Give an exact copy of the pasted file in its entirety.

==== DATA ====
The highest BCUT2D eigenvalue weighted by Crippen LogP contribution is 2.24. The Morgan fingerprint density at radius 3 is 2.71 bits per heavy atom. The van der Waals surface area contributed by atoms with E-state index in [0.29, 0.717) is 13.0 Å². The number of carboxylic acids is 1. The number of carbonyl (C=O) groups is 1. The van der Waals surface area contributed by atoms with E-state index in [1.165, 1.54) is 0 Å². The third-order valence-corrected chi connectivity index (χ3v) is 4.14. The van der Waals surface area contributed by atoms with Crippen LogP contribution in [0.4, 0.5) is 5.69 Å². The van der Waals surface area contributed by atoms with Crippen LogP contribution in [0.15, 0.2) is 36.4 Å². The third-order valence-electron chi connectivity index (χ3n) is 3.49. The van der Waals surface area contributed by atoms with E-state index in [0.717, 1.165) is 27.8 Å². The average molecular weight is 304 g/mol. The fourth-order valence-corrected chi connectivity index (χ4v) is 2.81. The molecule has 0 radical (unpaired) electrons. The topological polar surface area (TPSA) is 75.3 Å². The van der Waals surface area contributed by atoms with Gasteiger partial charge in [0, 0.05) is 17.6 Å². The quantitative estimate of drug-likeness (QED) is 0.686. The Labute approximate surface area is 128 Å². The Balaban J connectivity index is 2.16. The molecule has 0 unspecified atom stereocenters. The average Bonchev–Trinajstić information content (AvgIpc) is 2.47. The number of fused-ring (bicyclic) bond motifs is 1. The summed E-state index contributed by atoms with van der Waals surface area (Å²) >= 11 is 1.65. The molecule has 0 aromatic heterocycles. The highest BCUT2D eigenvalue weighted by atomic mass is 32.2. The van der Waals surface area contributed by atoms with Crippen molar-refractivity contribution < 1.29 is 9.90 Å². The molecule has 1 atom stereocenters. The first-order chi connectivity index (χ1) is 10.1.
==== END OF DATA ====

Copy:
The highest BCUT2D eigenvalue weighted by Crippen LogP contribution is 2.24. The Morgan fingerprint density at radius 3 is 2.71 bits per heavy atom. The van der Waals surface area contributed by atoms with E-state index in [0.29, 0.717) is 13.0 Å². The number of carboxylic acids is 1. The number of carbonyl (C=O) groups is 1. The van der Waals surface area contributed by atoms with E-state index in [1.165, 1.54) is 0 Å². The third-order valence-corrected chi connectivity index (χ3v) is 4.14. The van der Waals surface area contributed by atoms with Crippen LogP contribution in [0.4, 0.5) is 5.69 Å². The van der Waals surface area contributed by atoms with Crippen LogP contribution in [0.15, 0.2) is 36.4 Å². The third-order valence-electron chi connectivity index (χ3n) is 3.49. The van der Waals surface area contributed by atoms with E-state index in [0.717, 1.165) is 27.8 Å². The average molecular weight is 304 g/mol. The fourth-order valence-corrected chi connectivity index (χ4v) is 2.81. The molecule has 0 radical (unpaired) electrons. The topological polar surface area (TPSA) is 75.3 Å². The van der Waals surface area contributed by atoms with Gasteiger partial charge in [0, 0.05) is 17.6 Å². The quantitative estimate of drug-likeness (QED) is 0.686. The Labute approximate surface area is 128 Å². The Balaban J connectivity index is 2.16. The molecule has 0 unspecified atom stereocenters. The average Bonchev–Trinajstić information content (AvgIpc) is 2.47. The number of fused-ring (bicyclic) bond motifs is 1. The summed E-state index contributed by atoms with van der Waals surface area (Å²) >= 11 is 1.65. The molecule has 0 aromatic heterocycles. The highest BCUT2D eigenvalue weighted by atomic mass is 32.2. The van der Waals surface area contributed by atoms with Crippen molar-refractivity contribution < 1.29 is 9.90 Å². The molecule has 1 atom stereocenters. The first-order chi connectivity index (χ1) is 10.1.